One of the first things Nathaniel Villanueva did when applying to medical school was check U.S.News & World Report's Best Medical Schools rankings. "Is this school going to prepare me for a career in medicine?" asked the 26-year-old who is now a fourth-year at the Mount Sinai School of Medicine. "The higher the ranking, the better opportunities I'll have in the future."
Every year thousands of prospective students use the U.S. News rankings to help decide which medical schools to apply to and ultimately attend. The rankings also have a major impact on medical schools, which view them as a way to measure their own performance.
In celebration of the rankings' 20th anniversary, U.S. News and the Mount Sinai Medical Center recently held the first-ever conference where medical school deans, key experts, and students discussed the rankings methodology and how it could be improved.
"The fact of the rankings is ... they are here to stay. This is a consumer-driven need," said Brian Kelly, U.S. News editor, who urged students to use the rankings as one of many tools during their search.
U.S. News sends out surveys to every medical school each year. That data is then used to calculate rankings for the Best Medical Schools in research, primary care, and several other specialties such as geriatrics and pediatrics.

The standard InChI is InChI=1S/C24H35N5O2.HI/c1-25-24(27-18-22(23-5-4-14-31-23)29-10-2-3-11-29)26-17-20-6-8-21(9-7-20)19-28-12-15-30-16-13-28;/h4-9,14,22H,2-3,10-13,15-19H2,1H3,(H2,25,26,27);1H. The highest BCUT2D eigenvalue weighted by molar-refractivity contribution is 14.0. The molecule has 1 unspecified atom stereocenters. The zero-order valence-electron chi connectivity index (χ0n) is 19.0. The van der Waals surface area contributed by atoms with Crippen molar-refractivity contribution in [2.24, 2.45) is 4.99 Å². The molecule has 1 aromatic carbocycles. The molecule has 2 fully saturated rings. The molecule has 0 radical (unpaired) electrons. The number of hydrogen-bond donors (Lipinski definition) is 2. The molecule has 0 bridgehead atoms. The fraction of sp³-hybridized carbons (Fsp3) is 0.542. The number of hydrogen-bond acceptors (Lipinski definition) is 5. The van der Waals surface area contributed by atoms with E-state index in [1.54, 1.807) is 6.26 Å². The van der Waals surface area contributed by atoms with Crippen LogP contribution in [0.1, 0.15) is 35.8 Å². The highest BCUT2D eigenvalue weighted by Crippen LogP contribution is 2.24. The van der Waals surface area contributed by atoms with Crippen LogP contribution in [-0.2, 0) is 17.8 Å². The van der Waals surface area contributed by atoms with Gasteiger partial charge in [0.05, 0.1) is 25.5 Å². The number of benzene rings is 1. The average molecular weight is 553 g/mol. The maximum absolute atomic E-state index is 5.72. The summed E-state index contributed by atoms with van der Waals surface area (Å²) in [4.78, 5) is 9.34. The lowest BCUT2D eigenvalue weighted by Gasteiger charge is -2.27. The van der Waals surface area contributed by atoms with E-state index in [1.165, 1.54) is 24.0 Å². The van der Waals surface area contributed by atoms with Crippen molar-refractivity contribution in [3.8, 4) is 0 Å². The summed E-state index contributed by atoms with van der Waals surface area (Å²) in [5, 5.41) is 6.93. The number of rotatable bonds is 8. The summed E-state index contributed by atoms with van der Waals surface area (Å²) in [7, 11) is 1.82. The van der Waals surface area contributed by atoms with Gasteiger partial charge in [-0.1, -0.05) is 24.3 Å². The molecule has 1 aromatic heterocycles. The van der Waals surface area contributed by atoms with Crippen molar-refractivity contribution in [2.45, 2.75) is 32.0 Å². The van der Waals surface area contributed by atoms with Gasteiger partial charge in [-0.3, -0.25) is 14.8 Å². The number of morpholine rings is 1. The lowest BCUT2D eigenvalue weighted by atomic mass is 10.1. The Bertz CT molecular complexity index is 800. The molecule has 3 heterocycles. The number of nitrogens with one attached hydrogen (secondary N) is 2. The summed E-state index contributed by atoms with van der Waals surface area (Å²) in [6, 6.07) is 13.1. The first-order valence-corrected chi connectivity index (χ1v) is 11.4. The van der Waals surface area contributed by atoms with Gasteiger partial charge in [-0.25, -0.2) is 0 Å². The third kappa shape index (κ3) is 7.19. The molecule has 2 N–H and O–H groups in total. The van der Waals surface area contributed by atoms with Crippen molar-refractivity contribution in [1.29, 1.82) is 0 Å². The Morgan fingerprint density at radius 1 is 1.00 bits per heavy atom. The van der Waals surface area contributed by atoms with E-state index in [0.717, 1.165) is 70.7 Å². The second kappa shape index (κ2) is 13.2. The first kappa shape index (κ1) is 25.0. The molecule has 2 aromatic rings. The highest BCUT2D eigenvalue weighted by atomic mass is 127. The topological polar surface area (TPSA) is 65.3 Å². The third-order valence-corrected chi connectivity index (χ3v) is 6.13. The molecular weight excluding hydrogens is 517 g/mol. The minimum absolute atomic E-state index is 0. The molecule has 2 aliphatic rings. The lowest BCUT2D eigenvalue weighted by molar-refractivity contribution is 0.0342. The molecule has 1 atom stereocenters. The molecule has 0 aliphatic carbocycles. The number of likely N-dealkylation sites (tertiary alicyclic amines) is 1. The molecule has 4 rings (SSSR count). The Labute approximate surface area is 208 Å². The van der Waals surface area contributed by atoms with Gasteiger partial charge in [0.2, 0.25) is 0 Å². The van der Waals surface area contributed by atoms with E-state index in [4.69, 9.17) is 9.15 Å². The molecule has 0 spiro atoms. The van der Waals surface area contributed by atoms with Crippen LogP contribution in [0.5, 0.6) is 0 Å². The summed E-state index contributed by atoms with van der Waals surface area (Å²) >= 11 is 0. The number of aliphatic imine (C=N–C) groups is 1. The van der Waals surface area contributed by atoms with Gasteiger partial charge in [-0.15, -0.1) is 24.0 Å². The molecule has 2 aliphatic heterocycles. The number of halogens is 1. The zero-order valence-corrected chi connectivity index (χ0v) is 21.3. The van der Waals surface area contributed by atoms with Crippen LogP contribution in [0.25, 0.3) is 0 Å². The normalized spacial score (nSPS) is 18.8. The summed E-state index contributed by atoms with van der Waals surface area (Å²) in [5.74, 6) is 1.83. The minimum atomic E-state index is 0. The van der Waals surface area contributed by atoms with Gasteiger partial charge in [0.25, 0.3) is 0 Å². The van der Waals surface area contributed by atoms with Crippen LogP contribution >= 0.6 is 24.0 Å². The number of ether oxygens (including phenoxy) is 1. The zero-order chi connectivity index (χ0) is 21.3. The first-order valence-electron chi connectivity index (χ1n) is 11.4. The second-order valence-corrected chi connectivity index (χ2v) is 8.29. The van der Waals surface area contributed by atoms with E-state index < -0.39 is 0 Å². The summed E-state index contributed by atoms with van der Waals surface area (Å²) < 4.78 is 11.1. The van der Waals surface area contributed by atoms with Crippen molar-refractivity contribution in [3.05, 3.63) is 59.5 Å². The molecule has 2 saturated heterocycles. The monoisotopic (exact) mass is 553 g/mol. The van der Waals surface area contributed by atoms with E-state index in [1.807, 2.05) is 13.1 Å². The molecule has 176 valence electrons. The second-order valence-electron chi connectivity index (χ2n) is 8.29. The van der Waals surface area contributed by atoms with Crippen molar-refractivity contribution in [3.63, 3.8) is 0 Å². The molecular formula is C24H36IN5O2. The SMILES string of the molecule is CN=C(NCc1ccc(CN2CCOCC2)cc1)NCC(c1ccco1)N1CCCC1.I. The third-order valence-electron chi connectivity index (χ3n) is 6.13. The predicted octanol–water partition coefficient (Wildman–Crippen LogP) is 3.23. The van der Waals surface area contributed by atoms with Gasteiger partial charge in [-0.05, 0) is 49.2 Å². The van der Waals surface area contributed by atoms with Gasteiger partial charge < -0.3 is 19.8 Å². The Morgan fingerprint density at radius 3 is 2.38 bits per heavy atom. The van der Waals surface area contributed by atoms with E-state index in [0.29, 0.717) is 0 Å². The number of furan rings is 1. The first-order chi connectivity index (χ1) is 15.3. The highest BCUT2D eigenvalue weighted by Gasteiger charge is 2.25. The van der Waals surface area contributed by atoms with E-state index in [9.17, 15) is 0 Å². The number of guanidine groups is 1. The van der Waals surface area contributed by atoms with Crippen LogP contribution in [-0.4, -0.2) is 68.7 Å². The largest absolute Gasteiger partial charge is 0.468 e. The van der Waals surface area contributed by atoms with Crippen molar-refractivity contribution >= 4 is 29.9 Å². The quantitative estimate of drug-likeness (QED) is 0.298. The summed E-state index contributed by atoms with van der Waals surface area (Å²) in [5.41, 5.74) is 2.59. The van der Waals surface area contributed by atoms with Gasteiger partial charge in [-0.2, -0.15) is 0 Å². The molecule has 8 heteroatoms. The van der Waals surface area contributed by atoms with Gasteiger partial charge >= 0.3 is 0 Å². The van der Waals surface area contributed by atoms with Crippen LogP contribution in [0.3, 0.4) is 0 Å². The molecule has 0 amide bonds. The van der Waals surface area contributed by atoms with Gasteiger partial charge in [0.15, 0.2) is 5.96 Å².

Reputation and student statistics including MCAT scores, GPA, and acceptance rate are factored into all of the rankings. National Institutes of Health (NIH) research activity is factored into the score for research schools, while the proportion of new M.D. graduates entering primary care specialties is used in the primary care rankings.
The two reputation scores, which account for 40 percent of a school's ranking, are the largest factors—and the most highly debated topic at the conference. One reputation survey goes to medical school deans and top administrators and a separate survey goes to residency program directors; both groups are asked to rate the quality of each medical school's program from 1 (marginal) to 5 (outstanding).
Nearly half of all medical school deans filled out the survey last year—a remarkably high response rate—but only 17 percent to 19 percent of residency program directors responded. Surprisingly, according to Robert Morse, U.S. News director of data research—who recently conducted a survey of attitudes toward the rankings—residency directors said they found the rankings to be more helpful when compared with medical school deans.
[See Morse's take on the historic medical school deans meeting.]
"I think what's frustrating everybody ... is that there's nothing really in the formula that is really evaluating the quality of medical education," said Robert Alpern, dean of the Yale University School of Medicine. "That would be so much more useful to the applicants, to the students. And it would incentivize us to do a better job in education."
Robert Golden, dean of the School of Medicine and Public Health at the University of Wisconsin—Madison, added that most deans simply don't know enough about other teaching programs to judge them. "We have a general idea of who gets the best students … but we don't really know ... how much small group teaching they're doing and how many of their teachers are actually good teachers," he said.